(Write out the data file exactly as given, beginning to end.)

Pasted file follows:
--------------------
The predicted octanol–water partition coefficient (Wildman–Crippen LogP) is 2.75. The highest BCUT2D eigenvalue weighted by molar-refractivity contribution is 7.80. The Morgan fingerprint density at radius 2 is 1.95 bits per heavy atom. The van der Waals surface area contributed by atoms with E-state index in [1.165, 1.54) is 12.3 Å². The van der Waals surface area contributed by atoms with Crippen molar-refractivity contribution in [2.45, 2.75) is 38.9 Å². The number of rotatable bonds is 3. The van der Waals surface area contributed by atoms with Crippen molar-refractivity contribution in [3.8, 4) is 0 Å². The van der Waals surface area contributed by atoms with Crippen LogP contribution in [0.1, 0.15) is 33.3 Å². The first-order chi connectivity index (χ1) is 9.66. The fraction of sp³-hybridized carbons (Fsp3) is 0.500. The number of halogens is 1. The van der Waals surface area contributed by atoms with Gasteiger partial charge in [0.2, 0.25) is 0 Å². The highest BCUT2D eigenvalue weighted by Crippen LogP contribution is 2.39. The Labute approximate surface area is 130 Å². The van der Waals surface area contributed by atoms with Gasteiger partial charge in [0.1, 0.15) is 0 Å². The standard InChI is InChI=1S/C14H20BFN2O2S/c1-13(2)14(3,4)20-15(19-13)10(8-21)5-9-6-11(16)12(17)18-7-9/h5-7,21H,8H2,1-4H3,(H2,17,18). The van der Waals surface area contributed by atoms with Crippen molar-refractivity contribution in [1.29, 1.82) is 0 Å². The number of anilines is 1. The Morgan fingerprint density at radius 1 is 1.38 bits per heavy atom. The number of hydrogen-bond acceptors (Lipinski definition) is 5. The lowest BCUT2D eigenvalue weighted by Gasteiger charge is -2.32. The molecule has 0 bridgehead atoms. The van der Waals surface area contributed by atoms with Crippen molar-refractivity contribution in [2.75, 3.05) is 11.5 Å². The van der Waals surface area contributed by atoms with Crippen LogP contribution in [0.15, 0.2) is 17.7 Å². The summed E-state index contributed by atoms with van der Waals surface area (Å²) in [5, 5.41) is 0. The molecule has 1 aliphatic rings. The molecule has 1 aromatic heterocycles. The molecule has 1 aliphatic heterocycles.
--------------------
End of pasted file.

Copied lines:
The predicted octanol–water partition coefficient (Wildman–Crippen LogP) is 2.75. The highest BCUT2D eigenvalue weighted by molar-refractivity contribution is 7.80. The Morgan fingerprint density at radius 2 is 1.95 bits per heavy atom. The van der Waals surface area contributed by atoms with E-state index in [1.165, 1.54) is 12.3 Å². The van der Waals surface area contributed by atoms with Crippen molar-refractivity contribution in [2.45, 2.75) is 38.9 Å². The number of rotatable bonds is 3. The van der Waals surface area contributed by atoms with Crippen molar-refractivity contribution in [3.8, 4) is 0 Å². The van der Waals surface area contributed by atoms with Crippen LogP contribution in [0.1, 0.15) is 33.3 Å². The first-order chi connectivity index (χ1) is 9.66. The fraction of sp³-hybridized carbons (Fsp3) is 0.500. The number of halogens is 1. The van der Waals surface area contributed by atoms with Gasteiger partial charge in [0.2, 0.25) is 0 Å². The highest BCUT2D eigenvalue weighted by Crippen LogP contribution is 2.39. The Labute approximate surface area is 130 Å². The van der Waals surface area contributed by atoms with Gasteiger partial charge in [0.1, 0.15) is 0 Å². The standard InChI is InChI=1S/C14H20BFN2O2S/c1-13(2)14(3,4)20-15(19-13)10(8-21)5-9-6-11(16)12(17)18-7-9/h5-7,21H,8H2,1-4H3,(H2,17,18). The van der Waals surface area contributed by atoms with Crippen molar-refractivity contribution in [1.29, 1.82) is 0 Å². The number of anilines is 1. The Morgan fingerprint density at radius 1 is 1.38 bits per heavy atom. The number of hydrogen-bond acceptors (Lipinski definition) is 5. The lowest BCUT2D eigenvalue weighted by Gasteiger charge is -2.32. The molecule has 0 bridgehead atoms. The van der Waals surface area contributed by atoms with Crippen molar-refractivity contribution in [2.75, 3.05) is 11.5 Å². The van der Waals surface area contributed by atoms with Crippen LogP contribution in [0.15, 0.2) is 17.7 Å². The summed E-state index contributed by atoms with van der Waals surface area (Å²) in [5, 5.41) is 0. The molecule has 1 aliphatic rings. The molecule has 1 aromatic heterocycles. The molecule has 1 aliphatic heterocycles.